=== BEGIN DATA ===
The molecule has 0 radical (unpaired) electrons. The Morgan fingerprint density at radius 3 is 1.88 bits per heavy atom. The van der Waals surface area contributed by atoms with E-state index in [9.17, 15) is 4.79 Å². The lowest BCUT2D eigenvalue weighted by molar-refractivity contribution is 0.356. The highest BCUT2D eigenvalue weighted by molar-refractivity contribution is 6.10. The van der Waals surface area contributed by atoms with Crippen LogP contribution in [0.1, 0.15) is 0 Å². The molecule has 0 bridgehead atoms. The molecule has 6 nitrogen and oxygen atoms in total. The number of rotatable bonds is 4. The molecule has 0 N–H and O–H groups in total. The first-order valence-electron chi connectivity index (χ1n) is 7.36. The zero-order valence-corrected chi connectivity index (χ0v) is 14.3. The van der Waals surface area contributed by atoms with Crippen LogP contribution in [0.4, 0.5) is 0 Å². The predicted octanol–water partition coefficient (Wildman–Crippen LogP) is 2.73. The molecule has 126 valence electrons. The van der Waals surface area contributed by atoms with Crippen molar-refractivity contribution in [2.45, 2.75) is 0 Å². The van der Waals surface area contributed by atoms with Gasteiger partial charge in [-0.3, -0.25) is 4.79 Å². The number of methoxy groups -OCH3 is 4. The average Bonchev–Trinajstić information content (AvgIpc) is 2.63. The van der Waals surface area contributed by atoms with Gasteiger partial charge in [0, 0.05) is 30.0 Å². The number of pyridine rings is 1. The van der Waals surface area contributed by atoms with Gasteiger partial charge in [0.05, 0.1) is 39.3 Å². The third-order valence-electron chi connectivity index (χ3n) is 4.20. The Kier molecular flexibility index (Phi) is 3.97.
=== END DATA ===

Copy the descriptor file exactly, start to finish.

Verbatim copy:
The molecule has 0 radical (unpaired) electrons. The Morgan fingerprint density at radius 3 is 1.88 bits per heavy atom. The van der Waals surface area contributed by atoms with E-state index in [9.17, 15) is 4.79 Å². The lowest BCUT2D eigenvalue weighted by molar-refractivity contribution is 0.356. The highest BCUT2D eigenvalue weighted by molar-refractivity contribution is 6.10. The van der Waals surface area contributed by atoms with Crippen LogP contribution in [0.1, 0.15) is 0 Å². The molecule has 0 bridgehead atoms. The molecule has 6 nitrogen and oxygen atoms in total. The number of rotatable bonds is 4. The molecule has 0 N–H and O–H groups in total. The first-order valence-electron chi connectivity index (χ1n) is 7.36. The zero-order valence-corrected chi connectivity index (χ0v) is 14.3. The van der Waals surface area contributed by atoms with Crippen LogP contribution in [0.4, 0.5) is 0 Å². The predicted octanol–water partition coefficient (Wildman–Crippen LogP) is 2.73. The molecule has 126 valence electrons. The van der Waals surface area contributed by atoms with Crippen molar-refractivity contribution in [2.45, 2.75) is 0 Å². The van der Waals surface area contributed by atoms with Gasteiger partial charge in [-0.3, -0.25) is 4.79 Å². The number of methoxy groups -OCH3 is 4. The average Bonchev–Trinajstić information content (AvgIpc) is 2.63. The van der Waals surface area contributed by atoms with Gasteiger partial charge in [0, 0.05) is 30.0 Å². The number of pyridine rings is 1. The van der Waals surface area contributed by atoms with Gasteiger partial charge in [0.05, 0.1) is 39.3 Å². The third-order valence-electron chi connectivity index (χ3n) is 4.20. The Kier molecular flexibility index (Phi) is 3.97.